bad for the vast majority of bankers and financial service
professionals who do the right thing. So pass legislation
that makes the penalties for fraud count.

And tonight, I am asking my Attorney General to create a
special unit of federal prosecutors and leading state
attorneys general to expand our investigations into the
abusive lending and packaging of risky mortgages that led to
the housing crisis. This new unit will hold accountable those
who broke the law, speed assistance to homeowners, and help
turn the page on an era of recklessness that hurt so many
Americans.

A return to the American values of fair play and shared
responsibility will help us protect our people and our
economy. But it should also guide us as we look to pay down
our debt and invest in our future.

Right now, our most immediate priority is stopping a tax
hike on 160 million working Americans while the recovery is
still fragile. People cannot afford losing $40 out of each
paycheck this year. There are plenty of ways to get this
done. So let’s agree right here, right now: No side issues.
No drama. Pass the payroll tax cut without delay.

When it comes to the deficit, we’ve already agreed to
more than $2 trillion in cuts and savings. But we need to do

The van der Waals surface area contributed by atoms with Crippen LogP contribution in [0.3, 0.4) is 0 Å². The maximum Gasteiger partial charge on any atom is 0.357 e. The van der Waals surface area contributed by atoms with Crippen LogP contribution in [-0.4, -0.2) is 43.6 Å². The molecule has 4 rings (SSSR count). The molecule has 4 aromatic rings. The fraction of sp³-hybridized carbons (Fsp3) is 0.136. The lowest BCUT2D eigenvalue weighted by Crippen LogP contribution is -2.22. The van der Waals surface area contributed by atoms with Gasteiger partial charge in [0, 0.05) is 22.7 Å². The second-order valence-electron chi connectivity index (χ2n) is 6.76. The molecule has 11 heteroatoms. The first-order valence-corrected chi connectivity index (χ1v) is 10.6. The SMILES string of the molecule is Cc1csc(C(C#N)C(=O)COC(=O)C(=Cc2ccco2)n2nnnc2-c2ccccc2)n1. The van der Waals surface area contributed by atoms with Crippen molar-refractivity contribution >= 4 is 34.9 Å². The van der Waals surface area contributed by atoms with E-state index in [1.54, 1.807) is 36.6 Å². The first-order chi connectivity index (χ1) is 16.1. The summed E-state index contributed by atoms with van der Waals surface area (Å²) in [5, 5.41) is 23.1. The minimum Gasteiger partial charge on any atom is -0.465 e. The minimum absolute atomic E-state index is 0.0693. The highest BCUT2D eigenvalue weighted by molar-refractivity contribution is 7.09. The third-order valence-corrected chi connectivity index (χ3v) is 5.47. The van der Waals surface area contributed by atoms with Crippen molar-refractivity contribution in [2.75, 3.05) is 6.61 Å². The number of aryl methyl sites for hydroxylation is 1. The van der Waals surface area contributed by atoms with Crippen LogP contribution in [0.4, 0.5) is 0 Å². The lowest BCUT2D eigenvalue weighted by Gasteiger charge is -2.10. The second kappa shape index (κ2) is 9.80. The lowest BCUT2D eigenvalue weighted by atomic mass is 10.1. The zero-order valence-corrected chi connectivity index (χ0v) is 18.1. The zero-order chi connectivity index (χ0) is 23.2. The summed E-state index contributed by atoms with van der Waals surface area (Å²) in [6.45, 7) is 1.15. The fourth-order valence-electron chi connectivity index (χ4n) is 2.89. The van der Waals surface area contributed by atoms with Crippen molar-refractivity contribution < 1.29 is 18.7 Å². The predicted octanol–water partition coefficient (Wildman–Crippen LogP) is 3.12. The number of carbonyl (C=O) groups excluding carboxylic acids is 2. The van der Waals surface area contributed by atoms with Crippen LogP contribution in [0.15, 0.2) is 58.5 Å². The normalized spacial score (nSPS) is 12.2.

more, and that means making choices. Right now, we’re poised
to spend nearly $1 trillion more on what was supposed to be a
temporary tax break for the wealthiest 2 percent of
Americans. Right now, because of loopholes and shelters in
the tax code, a quarter of all millionaires pay lower tax
rates than millions of middle-class households. Right now,
Warren Buffett pays a lower tax rate than his secretary.

Do we want to keep these tax cuts for the wealthiest
Americans? Or do we want to keep our investments in
everything else – like education and medical research; a
strong military and care for our veterans? Because if we’re
serious about paying down our debt, we can’t do both.

The American people know what the right choice is. So do
I. As I told the Speaker this summer, I’m prepared to make
more reforms that rein in the long term costs of Medicare and
Medicaid, and strengthen Social Security, so long as those
programs remain a guarantee of security for seniors.

But in return, we need to change our tax code so that
people like me, and an awful lot of Members of Congress, pay
our fair share of taxes. Tax reform should follow the Buffett
rule: If you make more than $1 million a year, you should not
pay less than 30 percent in taxes. And my Republican friend
Tom Coburn is right: Washington should stop subsidizing
millionaires. In fact, if you’re earning a million dollars a
year, you shouldn’t get special tax subsidies or deductions.
On the other hand, if you make under $250,000 a year, like 98
percent of American families, your taxes shouldn’t go up.
You’re the ones struggling with rising costs and stagnant